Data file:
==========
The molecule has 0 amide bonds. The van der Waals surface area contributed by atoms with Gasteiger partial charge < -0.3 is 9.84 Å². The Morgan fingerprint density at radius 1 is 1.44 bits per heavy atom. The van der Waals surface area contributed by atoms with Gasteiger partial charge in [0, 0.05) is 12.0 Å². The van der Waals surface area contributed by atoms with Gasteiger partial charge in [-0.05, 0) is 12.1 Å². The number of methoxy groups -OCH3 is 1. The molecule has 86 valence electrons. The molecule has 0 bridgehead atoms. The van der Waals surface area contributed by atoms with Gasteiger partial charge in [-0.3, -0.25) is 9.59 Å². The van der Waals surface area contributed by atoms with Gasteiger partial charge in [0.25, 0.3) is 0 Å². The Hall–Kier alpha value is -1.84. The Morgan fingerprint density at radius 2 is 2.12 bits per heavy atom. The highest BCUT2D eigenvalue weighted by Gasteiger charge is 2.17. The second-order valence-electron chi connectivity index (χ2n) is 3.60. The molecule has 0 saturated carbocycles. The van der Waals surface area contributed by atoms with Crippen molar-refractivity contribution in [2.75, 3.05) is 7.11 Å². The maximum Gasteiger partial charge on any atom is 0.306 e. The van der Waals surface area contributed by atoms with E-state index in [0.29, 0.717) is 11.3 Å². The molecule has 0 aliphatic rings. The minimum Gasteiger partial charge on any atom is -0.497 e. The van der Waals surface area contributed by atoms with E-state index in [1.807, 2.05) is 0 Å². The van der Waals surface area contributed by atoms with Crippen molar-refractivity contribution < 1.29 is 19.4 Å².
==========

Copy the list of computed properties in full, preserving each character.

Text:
The molecule has 0 amide bonds. The van der Waals surface area contributed by atoms with Gasteiger partial charge < -0.3 is 9.84 Å². The Morgan fingerprint density at radius 1 is 1.44 bits per heavy atom. The van der Waals surface area contributed by atoms with Gasteiger partial charge in [0, 0.05) is 12.0 Å². The van der Waals surface area contributed by atoms with Gasteiger partial charge in [-0.05, 0) is 12.1 Å². The number of methoxy groups -OCH3 is 1. The molecule has 86 valence electrons. The molecule has 0 bridgehead atoms. The van der Waals surface area contributed by atoms with Gasteiger partial charge in [-0.3, -0.25) is 9.59 Å². The van der Waals surface area contributed by atoms with Gasteiger partial charge in [0.25, 0.3) is 0 Å². The Hall–Kier alpha value is -1.84. The Morgan fingerprint density at radius 2 is 2.12 bits per heavy atom. The highest BCUT2D eigenvalue weighted by Gasteiger charge is 2.17. The second-order valence-electron chi connectivity index (χ2n) is 3.60. The molecule has 0 saturated carbocycles. The van der Waals surface area contributed by atoms with Crippen molar-refractivity contribution in [2.75, 3.05) is 7.11 Å². The maximum Gasteiger partial charge on any atom is 0.306 e. The van der Waals surface area contributed by atoms with E-state index in [0.29, 0.717) is 11.3 Å². The molecule has 0 aliphatic rings. The minimum Gasteiger partial charge on any atom is -0.497 e. The van der Waals surface area contributed by atoms with E-state index in [1.807, 2.05) is 0 Å². The van der Waals surface area contributed by atoms with Crippen molar-refractivity contribution < 1.29 is 19.4 Å².